Philosophical Foundations Of Jainism (An Introduction): [10] Pariṇāmi Nitya (Transitory Eternity)

Published: 18.08.2008
Updated: 02.07.2015

Nothing in this world is static or immortal. Everything is subject to the process of change or evolution. The Jain philosophers have given a deep thought to this phenomena and they have tried to explain it through a theory called 'Pariṇāmi Nityavāda' (Concept of 'Persistence through Change').

All the things in this world bear two attributes. The first is permanency of existence (dhrauvya) and the other is - its capacity to change (pariṇāman). So the cycle is—utpāda (origination), vyaya (extinction) and dhrauvya (persistence). What remains as the constant factor in the process of any change is the unifying force. It maintains the originality of the existence in spite of the continuous cycle of creation and extinction or destruction. The belief of those who have caught hold of only this view is called the theory of 'kῡṭastha nitya'. On the contrary, some other philosophers see in this cycle the prominence only of 'continuous succession of changes' like the waves in the ocean. Their view is termed as 'Kṣaṇikavāda' (fluxism). The Jain philosophers have tried to reconcile both these attributes i.e. 'kῡṭastha nitya' and 'Kṣaṇikavāda', by propounding the theory of 'Pariṇāmi Nityatva-vāda'—-Theory of persistence through Change.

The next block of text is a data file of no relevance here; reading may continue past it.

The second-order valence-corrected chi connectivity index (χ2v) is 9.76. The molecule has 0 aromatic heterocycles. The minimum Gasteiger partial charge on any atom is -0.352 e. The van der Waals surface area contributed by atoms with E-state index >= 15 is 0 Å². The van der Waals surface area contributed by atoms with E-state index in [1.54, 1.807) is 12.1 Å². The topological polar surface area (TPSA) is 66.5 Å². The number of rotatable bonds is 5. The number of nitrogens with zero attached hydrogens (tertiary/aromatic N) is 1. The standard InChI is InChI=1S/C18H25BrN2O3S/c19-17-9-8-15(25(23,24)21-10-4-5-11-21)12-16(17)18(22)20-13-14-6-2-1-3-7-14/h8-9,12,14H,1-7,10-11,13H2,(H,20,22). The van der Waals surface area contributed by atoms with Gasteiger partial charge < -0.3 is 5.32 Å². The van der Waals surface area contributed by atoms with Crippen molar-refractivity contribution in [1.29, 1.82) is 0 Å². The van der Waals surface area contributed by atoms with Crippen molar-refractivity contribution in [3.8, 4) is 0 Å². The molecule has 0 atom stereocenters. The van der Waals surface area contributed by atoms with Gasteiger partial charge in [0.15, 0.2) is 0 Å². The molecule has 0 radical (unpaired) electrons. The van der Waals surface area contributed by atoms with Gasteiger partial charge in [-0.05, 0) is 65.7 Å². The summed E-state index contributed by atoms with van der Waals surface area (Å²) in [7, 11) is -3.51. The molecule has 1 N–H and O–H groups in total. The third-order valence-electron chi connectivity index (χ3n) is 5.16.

Lord Mahāvīra explained each related issue on the basis of 'Pariṇāmi Nityatvavāda' when he was asked whether 'ātmā (the soul) and pudgala (the matter) both are eternal, he said that existence never ceases 'to be', in the sense that both are 'nitya'(eternal). However, since the cycle of their modification never ends, so they are 'anitya'. In a comprehensive sense, therefore, they are neither 'nitya' nor 'anitya'. So call them 'nityānitya'. No substance ever ceases to exist and it is also true that there is a constant process of change and therefore transformation from one form/shape to another is also a fact. Any element has two 'dharmas'(attributes)—(1) 'sahabhāvī' (persisting) and (2) 'krama-bhāvi' (successive). The former is called 'guṇa' and it implies that the 'dravya'(substance) is the eternal substance. The latter is called 'paryāya', which denotes movement or capacity to change.